Methicillin-resistant Staphylococcus aureus (MRSA)

Methicillin-resistant Staphylococcus aureus (MRSA)

Last Updated: October 1, 2017
HealthLinkBC File Number: 73
Download PDF

What is methicillin-resistant Staphylococcus aureus (MRSA)?

Staphylococcus aureus (SA) is a bacterium found in the nose or on the skin of approximately 3 out of 10 healthy people. Most people do not know that they are carrying SA bacteria.

When these bacteria are in your nose or on the surface of your skin, they will not normally harm you. However, if SA bacteria get into or through your skin, they can cause a variety of infections, such as skin and wound infections. Sometimes, SA can cause serious infections in your blood, lungs or other tissues.

Methicillin-resistant Staphylococcus aureus (MRSA) bacteria are types of SA that have become resistant to some antibiotics that are used to treat SA infections. This problem was once mostly found in hospitals, however new strains of community-associated MRSA (CA-MRSA) now make up about 1 in 5 SA infections in the community.

Why are MRSA a concern?

People with MRSA are not more likely to have a serious infection, but if they do the infection can be much harder to treat because of resistance to common antibiotics. CA-MRSA strains generally respond to more kinds of antibiotics than hospitals strains although both can be difficult to treat.

How is MRSA spread?

Because SA can be on the surface of the skin, the most common way MRSA spreads from person to person is by direct contact, particularly if someone has a skin infection or a wound. It can also be spread from sharing things like towels, bedding or other personal items with someone who is colonized or has an SA infection.

For those who might be carrying MRSA, regular washing reduces the numbers carried on the skin and the chance of it causing an infection.

If you have an MRSA infection, you can prevent the spread by keeping wounds covered, cleaning your hands regularly, and not sharing personal items such as towels, washcloths, razors, clothing, or uniforms that may have had contact with a contaminated wound or bandage. There have been a few cases of transmission of MRSA between members of sports teams who have shared such items as towels or uniforms.

For more information on hand washing, see HealthLinkBC File #85 Hand washing: Help stop the spread of germs.

How common are MRSA?

MRSA now make up 17% of SA, and will be found on about 5% of people. Of those people, most show no signs of infection.

In hospitals, where MRSA infections can prove more serious, special precautions are used to prevent the spread of MRSA.

Should I get tested for MRSA?

Healthy people do not need to be tested for MRSA as the risk of becoming infected is very small.

What are my chances of getting infected with MRSA?

If you are healthy your chances of becoming sick with MRSA are low. Your doctor will likely consider MRSA if you have a typical SA infection like a boil or skin abscess. You may be at higher risk if you have had long-term, frequent, or intensive use of antibiotics. You may also be at higher risk if you have had intensive hospital care or surgery, particularly in hospitals where previous cases of MRSA have been reported. Injection drug users and people with long-term illnesses are also at higher risk.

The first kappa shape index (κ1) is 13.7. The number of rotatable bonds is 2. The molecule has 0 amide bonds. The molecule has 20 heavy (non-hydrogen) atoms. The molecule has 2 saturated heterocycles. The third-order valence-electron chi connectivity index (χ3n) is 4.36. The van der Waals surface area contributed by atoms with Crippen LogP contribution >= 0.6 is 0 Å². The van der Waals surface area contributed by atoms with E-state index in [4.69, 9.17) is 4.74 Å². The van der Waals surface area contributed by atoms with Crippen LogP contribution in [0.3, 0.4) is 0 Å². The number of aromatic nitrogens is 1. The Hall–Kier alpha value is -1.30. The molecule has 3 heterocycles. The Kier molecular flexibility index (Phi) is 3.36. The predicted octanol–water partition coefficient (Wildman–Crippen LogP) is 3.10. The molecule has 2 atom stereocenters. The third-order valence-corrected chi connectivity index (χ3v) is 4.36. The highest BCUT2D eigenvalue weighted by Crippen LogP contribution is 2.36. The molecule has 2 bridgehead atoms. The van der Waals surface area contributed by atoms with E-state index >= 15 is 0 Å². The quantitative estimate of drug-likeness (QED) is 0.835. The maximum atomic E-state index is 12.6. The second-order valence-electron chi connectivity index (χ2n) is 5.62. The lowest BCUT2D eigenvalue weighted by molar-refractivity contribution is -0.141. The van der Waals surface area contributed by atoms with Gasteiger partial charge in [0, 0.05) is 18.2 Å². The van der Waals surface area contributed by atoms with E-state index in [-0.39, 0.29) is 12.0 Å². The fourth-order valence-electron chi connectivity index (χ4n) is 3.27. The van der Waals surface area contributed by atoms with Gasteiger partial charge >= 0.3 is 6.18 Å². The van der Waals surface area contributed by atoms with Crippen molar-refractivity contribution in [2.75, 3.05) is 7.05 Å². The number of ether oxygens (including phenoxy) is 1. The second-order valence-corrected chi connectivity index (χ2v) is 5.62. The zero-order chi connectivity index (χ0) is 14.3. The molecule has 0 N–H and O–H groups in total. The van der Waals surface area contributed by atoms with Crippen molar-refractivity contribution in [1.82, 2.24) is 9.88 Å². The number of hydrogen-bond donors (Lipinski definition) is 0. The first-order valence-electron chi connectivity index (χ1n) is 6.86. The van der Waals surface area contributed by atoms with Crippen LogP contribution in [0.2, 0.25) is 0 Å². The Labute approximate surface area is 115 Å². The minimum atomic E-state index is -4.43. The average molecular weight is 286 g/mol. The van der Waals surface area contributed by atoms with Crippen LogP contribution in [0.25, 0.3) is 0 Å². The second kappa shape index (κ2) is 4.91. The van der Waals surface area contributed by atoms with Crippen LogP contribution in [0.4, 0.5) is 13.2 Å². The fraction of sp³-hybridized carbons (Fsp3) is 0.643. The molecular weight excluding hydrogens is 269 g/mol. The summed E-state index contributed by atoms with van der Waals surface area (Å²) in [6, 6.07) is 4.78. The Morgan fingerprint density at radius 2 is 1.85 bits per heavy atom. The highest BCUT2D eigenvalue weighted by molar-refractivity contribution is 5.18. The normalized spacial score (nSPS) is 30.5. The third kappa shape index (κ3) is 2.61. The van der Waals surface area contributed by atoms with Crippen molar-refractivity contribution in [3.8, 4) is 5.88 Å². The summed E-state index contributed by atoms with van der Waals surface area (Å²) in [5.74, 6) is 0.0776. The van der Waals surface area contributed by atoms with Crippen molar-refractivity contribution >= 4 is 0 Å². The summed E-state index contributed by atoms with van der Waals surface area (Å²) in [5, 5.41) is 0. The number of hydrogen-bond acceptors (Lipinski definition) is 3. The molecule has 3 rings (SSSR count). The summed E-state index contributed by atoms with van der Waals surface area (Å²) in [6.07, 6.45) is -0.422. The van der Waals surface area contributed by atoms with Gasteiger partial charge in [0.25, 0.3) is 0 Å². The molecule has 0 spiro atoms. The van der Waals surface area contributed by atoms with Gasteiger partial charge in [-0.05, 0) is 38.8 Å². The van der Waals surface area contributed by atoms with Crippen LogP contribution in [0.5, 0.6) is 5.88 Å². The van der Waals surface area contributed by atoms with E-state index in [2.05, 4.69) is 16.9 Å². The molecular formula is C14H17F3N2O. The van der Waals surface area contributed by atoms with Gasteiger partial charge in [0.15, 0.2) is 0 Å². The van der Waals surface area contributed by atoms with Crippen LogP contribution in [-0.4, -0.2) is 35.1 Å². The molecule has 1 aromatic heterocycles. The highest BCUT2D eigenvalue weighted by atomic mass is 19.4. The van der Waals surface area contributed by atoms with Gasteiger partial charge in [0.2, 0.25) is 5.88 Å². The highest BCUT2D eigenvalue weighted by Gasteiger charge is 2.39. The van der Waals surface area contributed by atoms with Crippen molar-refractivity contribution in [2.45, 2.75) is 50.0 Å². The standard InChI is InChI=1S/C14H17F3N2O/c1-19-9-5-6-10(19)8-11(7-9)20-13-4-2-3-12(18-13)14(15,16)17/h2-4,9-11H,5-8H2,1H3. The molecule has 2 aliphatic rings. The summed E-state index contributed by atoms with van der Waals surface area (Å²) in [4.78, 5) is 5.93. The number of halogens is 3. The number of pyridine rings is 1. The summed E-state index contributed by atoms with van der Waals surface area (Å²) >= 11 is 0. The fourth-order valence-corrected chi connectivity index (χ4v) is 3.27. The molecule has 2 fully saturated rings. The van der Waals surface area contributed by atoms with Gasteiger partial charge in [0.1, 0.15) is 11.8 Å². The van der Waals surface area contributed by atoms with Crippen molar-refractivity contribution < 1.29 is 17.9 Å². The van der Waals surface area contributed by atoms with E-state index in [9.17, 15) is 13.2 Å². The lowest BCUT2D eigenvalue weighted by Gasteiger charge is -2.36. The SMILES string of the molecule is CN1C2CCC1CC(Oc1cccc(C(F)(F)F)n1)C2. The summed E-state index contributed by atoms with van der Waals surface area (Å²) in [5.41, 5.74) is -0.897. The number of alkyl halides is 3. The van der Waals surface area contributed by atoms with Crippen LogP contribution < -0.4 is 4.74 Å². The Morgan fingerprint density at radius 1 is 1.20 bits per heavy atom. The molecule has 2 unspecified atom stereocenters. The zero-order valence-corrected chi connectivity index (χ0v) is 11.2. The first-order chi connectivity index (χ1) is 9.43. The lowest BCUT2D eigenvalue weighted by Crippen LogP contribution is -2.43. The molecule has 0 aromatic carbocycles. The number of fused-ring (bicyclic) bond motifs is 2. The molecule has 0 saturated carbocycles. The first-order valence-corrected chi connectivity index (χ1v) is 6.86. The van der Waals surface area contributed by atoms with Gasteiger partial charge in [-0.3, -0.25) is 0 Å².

How long does MRSA last?

Healthy people can carry MRSA in their nose, on their skin, or in wounds that do not heal for weeks or even years. People who carry MRSA can sometimes clear the bacteria from their bodies but the MRSA can return, particularly in people who take antibiotics.

How are MRSA infections treated?

If you carry MRSA in your nose or on your skin and you are healthy, you do not need treatment and you should continue with your normal activities. Although you do not pose a health risk to your family, co-workers, or to the public, it is important for you to wash your hands regularly using soap and water. Using an alcohol hand rub may prevent the spread of MRSA after touching surfaces with your hands. You do not need to disclose to your workplace, school or daycare setting that you carry MRSA.

Mild infections of the skin may only need to be treated with warm compresses or with draining if an abscess develops. If necessary, your doctor will prescribe antibiotics.

How can I prevent MRSA infections?

There is no vaccine to protect you from MRSA. The most important thing you can do is wash your hands before eating, drinking, smoking, applying personal care products, touching your face, nose or eyes, and after using the toilet. Wash your hands well for at least 20 seconds using warm water and soap (to help children wash their hands long enough, sing the ABC song). Use a paper towel to dry your hands. If soap and water are not available, use an alcohol based hand sanitizer. Sanitizer can be used as long as your hands are not visibly dirty.

Some bacteria can survive on surfaces like railings, faucets and handles for days or even months. Regular cleaning of these surfaces with a household cleaner can also help reduce the spread of bacteria. CA-MRSA have been spread when people share towels or athletic clothing or equipment that would come into contact with skin. Players of organized sports are encouraged to use their own uniform and pads wherever possible.

What steps are taken to prevent the spread of MRSA in hospitals?

If you are visiting a hospital, follow hospital guidelines to prevent the spread of MRSA, including washing your hands or using hand sanitizer when entering and leaving the hospital and the patient’s room.

If you may be a carrier of MRSA and are going to be admitted into the hospital, let hospital admitting staff know. Steps will be taken to protect other patients and hospital staff from MRSA infection.